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San Francisco District Attorney Chesa Boudin Appoints Michael Romano to Ethics Commission

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CONTACT:  

Robyn Burke, (415) 603-9696 / Robyn.Burke@sfgov.org, Public Information Officer   

San Francisco—Today, San Francisco District Attorney Boudin swore in Stanford Law School Lecturer Michael Romano, to the District Attorney’s seat on the San Francisco Ethics Commission. Mr. Romano is replacing James Bell, who stepped down this month after serving on the commission since last January, when he was appointed by District Attorney Boudin.

“James Bell has dedicated his life to public service and racial justice, and I am grateful for his service as a member of the Ethics Commission for the past year,” said District Attorney Chesa Boudin, “I am honored to fill Mr. Bell’s seat with the appointment of Michael Romano. Mike has spent his career pursuing equity and fairness in the Criminal Justice System, and I am positive he will bring that same tenacity to upholding ethics in the City and County of San Francisco.”

Mr. Romano is the founder of the Three Strikes and Justice Advocacy Projects at Stanford Law School and the previous director of the Stanford Criminal Defense Clinic. Mr. Romano is an expert in criminal law, sentencing policy, prisoner reentry and recidivism, and mental illness in the justice system. He has been instrumental in revising sentencing law in California, helping to secure reduced sentences for over 15,000 people convicted of nonviolent crimes, including over 2,000 people sentenced to life for minor offenses under the state’s “Three Strikes” law.

Mr. Romano is recognized nationally as a leader in criminal justice reform. In 2019 he was appointed by Governor Gavin Newsom as chairperson of California’s Committee on the Revision of the Penal Code as well as representing, along with his students, incarcerated individuals in state and federal courts, winning the reversal of over 150 life sentences and has served as counsel for the NAACP Legal Defense and Educational Fund.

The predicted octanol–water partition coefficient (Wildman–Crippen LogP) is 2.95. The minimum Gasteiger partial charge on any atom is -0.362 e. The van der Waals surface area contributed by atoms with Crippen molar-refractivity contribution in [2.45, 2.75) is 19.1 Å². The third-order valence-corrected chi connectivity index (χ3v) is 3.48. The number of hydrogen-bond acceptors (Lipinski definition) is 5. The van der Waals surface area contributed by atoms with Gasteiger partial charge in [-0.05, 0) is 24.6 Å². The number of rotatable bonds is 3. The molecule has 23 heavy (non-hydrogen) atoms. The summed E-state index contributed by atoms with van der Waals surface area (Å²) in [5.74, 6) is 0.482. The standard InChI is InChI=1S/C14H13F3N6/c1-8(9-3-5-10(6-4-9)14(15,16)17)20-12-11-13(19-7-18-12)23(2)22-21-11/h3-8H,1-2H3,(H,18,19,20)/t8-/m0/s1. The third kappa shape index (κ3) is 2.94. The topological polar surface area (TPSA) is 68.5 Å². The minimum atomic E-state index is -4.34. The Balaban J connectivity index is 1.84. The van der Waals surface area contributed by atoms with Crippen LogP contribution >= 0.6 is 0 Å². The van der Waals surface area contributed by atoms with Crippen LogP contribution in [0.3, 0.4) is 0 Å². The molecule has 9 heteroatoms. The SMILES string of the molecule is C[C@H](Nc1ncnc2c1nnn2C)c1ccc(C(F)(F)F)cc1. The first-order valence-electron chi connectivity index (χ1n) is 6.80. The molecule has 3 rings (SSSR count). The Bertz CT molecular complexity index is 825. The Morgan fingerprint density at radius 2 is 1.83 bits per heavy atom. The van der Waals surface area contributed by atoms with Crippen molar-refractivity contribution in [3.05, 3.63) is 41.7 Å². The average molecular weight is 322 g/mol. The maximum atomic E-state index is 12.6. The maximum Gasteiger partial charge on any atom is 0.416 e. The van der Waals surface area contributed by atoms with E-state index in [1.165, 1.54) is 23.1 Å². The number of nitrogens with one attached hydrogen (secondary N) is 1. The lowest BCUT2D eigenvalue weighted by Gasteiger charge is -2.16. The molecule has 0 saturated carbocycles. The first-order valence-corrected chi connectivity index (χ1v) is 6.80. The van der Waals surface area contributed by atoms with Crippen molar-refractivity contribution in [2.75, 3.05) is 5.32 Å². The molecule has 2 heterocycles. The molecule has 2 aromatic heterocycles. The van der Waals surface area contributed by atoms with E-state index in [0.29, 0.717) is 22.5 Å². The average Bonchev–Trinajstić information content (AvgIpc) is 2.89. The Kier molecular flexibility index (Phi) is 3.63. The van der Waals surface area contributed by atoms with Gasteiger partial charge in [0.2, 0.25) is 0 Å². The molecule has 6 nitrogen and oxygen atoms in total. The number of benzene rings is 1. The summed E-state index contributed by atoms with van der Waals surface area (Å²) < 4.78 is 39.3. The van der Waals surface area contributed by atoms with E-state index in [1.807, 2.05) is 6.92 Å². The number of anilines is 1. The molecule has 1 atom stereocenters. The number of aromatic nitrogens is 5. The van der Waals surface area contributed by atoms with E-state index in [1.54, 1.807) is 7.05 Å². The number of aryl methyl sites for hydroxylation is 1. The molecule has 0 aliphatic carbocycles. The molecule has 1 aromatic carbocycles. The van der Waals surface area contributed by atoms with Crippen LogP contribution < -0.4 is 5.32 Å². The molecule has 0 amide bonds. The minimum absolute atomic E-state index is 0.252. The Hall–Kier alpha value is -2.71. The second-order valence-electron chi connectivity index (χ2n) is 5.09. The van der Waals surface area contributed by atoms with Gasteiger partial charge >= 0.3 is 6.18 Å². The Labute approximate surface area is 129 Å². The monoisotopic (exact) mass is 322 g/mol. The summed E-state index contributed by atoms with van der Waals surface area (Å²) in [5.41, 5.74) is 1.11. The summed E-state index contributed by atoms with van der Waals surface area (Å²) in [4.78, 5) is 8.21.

“I look forward to the important work of San Francisco’s Ethics Commission and to collaborating with other members of the Commission and staff to help to advance fairness, equity, and transparency in the city,” said Mr. Romano, “I am honored to serve and grateful to D.A. Boudin for the opportunity.”

 

James Bell has worked for decades to confront racial justice in the legal system and beyond. He is the founder and most recent President of the W. Haywood Burns Institute, until his recent retirement and planned move out of San Francisco. The Burns Institute works throughout hundreds of jurisdictions across the nation to engage justice stakeholders and communities to build equity. The Burns Institute’s innovative methodology has evolved to move beyond traditional justice reform, by addressing structural inequities as well and working to eliminate racial disparities on a systemic level.  The Burns Institute has worked in over 200 counties in 23 states.

 

“I am proud of my work on the San Francisco Ethics Commission, promoting equity and fairness in the City and County of San Francisco” said James Bell, “I am grateful to District Attorney Boudin for allowing me to serve on the commission, and applaud his appointment of Michael Romano to fill my vacancy. Mr. Romano’s work to reform the criminal legal system and advance accountability and justice is commendable and will be greatly compliment his work as a member of the Ethics Commission.”

 

The San Francisco Ethics Commission was created in 1993 after Proposition K was passed by voters.  It aims to promote transparency and accountability in city government by enforcing San Francisco’s ethics laws.  The Commission is tasked with providing independent enforcement and administration of campaign finance laws, public finance laws, conflict of interest laws, general ethical issues that emerge in government, as well as regulation and reporting of developers, consultants and lobbyists. 

 

The Commission also explores new developments in campaign finance, lobbying and conflict of interest laws to refine the City’s established practices and policies.  The Commission conducts research, makes legislative recommendations, and approves ordinances and regulations to bolster the transparency of San Francisco’s government.  The Commission is also able to submit ballot initiatives directly to voters in San Francisco.  Each of the five seats on the Commission is appointed by a different arm of city government: the District Attorney; the Mayor; the City Attorney; the Board of Supervisors; and the Assessor-Recorder. 

 

 

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